All too often Kiwis complain that they have to pay their excess when they weren't at fault. But that's how insurance works. No refund unless the insurance company can recover its costs.
Uninsured drivers sometimes spend decades paying back debts after causing accidents. IAG, for example, has third parties still paying off debts from as far back as 1997, says Judith Harvey, the company's private motor vehicle insurance manager.
Sometimes innocent drivers never get their excess back. In one case dealt with by Karen Stevens, Insurance & Financial Services ombudsman, an innocent driver found himself paying out in a three-car pileup.
Tim, the insured driver, braked. A second car stopped in time, but was shunted into Tim's car by a third vehicle. The third car drove off and the second car driver wasn't liable because he stopped in time.
If there are two versions of a story and liability can't be proven you might need to go to the Disputes Tribunal to settle the dispute, or forgo your excess and no claims bonus.
Only if the other party is insured and their insurance company accepts they were at fault, will your excess be refunded and no claims bonus reinstated.
Insurance companies do try to recover their costs from uninsured drivers. They can't always, especially if the driver uses the No Asset Procedure – a type of low-level insolvency – to wipe clean their debts.
If neither party is insured you'll need to negotiate between you over who is liable to pay for the cost of repairing the damage to the cars involved. If you're uninsured and not at fault you'll need to negotiate with the other driver's insurance company. You're not their client so don't expect it to be easy.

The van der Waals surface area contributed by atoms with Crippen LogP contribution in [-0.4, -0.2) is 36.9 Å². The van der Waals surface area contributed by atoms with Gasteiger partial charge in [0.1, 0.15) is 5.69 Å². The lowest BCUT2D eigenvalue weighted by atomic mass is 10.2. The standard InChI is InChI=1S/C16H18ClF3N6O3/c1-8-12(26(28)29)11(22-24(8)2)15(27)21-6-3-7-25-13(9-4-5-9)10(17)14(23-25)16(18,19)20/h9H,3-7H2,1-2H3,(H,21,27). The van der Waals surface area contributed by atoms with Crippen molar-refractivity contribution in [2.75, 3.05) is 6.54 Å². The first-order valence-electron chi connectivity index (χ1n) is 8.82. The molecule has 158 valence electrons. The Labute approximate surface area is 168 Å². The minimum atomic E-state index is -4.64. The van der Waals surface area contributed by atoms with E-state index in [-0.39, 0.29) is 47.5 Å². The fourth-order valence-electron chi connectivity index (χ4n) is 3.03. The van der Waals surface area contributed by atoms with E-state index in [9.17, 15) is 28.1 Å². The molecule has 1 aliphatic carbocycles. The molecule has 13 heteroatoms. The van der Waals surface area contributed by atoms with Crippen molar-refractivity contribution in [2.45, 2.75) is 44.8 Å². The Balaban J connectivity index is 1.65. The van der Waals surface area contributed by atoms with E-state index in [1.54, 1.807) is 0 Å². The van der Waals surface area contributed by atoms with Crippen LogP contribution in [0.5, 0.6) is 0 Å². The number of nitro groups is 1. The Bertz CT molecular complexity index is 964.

Harvey recommends always getting third party cover at the very least. "The main message from IAG is that it's worth paying a little extra for comprehensive cover, it can save you a lot in the long run."
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Some third party and third party fire and theft policies also cover damage to your vehicle if it is hit by a vehicle driven by an uninsured driver. This extension only covers you if the insurance company can find the at fault party, which isn't always easy.
Then, says Susan Taylor, chief executive officer of Financial Services Complaints Limited, one of the complaints resolution services, there's the issue of "uninsured insured" drivers.
That's where you are paying for insurance, but you've voided it by doing something stupid, such as carrying passengers on a restricted licence of failing to declare drink driving or other convictions at renewal. If your policy lapses you have no cover.
In one case heard by FSCL an insurer declined to pay for a written-off car because the owner's partner was driving it and she hadn't declared that he had criminal convictions.
One driver who complained to the ombudsman handed driving over to a 21-year-old friend rather than stop and take a nap. Drivers aged under 25 were excluded under the policy, leaving the car uninsured.
Parents need to understand that pretending they're the main driver of a car driven predominately by their offspring is in reality is simply throwing money down the toilet.
Overseas it's a criminal offence not to have insurance. One of the reasons is to ensure that injured third parties get paid out. Here we have ACC to do that. However, thanks to a 2014 law change to the Sentencing Amendment Act an injured party could sue a vehicle owner for the 20 per cent of their income not paid by ACC.
One insurance industry figure, who doesn't want to be named, says he feels strongly that third party motor vehicle insurance should be compulsory.
"All the drivers on the road who pay for comprehensive cover are paying the insurance bills of the uninsured."
As well as ensuring a much better chance of being covered if you're hit by a third party, it stops young drivers buying cheap high-performance vehicles such as a Subaru Impreza Turbo, he says, which should reduce the amount of boy racers on the road.